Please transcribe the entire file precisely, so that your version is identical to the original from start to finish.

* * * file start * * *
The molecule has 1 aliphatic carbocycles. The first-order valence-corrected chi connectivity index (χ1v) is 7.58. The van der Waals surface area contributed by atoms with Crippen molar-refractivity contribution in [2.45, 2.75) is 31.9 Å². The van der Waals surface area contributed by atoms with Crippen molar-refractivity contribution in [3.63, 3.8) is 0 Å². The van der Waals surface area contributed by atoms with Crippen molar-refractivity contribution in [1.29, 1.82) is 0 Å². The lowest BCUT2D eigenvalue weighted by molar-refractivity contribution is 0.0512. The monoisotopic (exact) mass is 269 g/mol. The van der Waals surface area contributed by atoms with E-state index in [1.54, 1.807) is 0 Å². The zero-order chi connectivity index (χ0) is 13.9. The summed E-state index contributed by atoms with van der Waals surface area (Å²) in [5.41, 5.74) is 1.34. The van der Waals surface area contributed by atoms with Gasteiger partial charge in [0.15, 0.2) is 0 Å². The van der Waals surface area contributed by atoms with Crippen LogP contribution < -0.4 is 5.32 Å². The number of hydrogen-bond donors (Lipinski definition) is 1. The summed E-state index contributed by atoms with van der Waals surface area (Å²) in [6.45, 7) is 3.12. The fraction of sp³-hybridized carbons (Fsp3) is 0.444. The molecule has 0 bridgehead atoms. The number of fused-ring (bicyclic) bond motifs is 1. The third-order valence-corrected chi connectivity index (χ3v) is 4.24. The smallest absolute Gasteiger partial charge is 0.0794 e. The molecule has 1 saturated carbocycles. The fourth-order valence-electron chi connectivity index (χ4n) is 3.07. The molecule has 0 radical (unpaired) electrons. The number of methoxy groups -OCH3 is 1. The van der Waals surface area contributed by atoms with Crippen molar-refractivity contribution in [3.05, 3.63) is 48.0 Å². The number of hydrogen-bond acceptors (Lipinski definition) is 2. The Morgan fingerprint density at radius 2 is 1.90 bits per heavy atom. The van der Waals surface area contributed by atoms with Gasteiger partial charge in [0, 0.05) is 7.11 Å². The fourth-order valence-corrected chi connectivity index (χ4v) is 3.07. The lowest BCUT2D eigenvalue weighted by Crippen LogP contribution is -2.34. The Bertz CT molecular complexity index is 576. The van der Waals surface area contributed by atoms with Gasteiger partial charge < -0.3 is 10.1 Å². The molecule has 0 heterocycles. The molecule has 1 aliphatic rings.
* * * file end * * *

The molecule has 1 aliphatic carbocycles. The first-order valence-corrected chi connectivity index (χ1v) is 7.58. The van der Waals surface area contributed by atoms with Crippen molar-refractivity contribution in [2.45, 2.75) is 31.9 Å². The van der Waals surface area contributed by atoms with Crippen molar-refractivity contribution in [3.63, 3.8) is 0 Å². The van der Waals surface area contributed by atoms with Crippen molar-refractivity contribution in [1.29, 1.82) is 0 Å². The lowest BCUT2D eigenvalue weighted by molar-refractivity contribution is 0.0512. The monoisotopic (exact) mass is 269 g/mol. The van der Waals surface area contributed by atoms with E-state index in [1.54, 1.807) is 0 Å². The zero-order chi connectivity index (χ0) is 13.9. The summed E-state index contributed by atoms with van der Waals surface area (Å²) in [5.41, 5.74) is 1.34. The van der Waals surface area contributed by atoms with Gasteiger partial charge in [0.15, 0.2) is 0 Å². The van der Waals surface area contributed by atoms with Crippen LogP contribution < -0.4 is 5.32 Å². The number of hydrogen-bond donors (Lipinski definition) is 1. The summed E-state index contributed by atoms with van der Waals surface area (Å²) in [6.45, 7) is 3.12. The fraction of sp³-hybridized carbons (Fsp3) is 0.444. The molecule has 0 bridgehead atoms. The number of fused-ring (bicyclic) bond motifs is 1. The third-order valence-corrected chi connectivity index (χ3v) is 4.24. The smallest absolute Gasteiger partial charge is 0.0794 e. The molecule has 1 saturated carbocycles. The fourth-order valence-electron chi connectivity index (χ4n) is 3.07. The molecule has 0 radical (unpaired) electrons. The number of methoxy groups -OCH3 is 1. The van der Waals surface area contributed by atoms with Crippen molar-refractivity contribution in [3.05, 3.63) is 48.0 Å². The number of hydrogen-bond acceptors (Lipinski definition) is 2. The Morgan fingerprint density at radius 2 is 1.90 bits per heavy atom. The van der Waals surface area contributed by atoms with Gasteiger partial charge in [0, 0.05) is 7.11 Å². The fourth-order valence-corrected chi connectivity index (χ4v) is 3.07. The lowest BCUT2D eigenvalue weighted by Crippen LogP contribution is -2.34. The Bertz CT molecular complexity index is 576. The van der Waals surface area contributed by atoms with Gasteiger partial charge < -0.3 is 10.1 Å². The molecule has 0 heterocycles. The molecule has 1 aliphatic rings.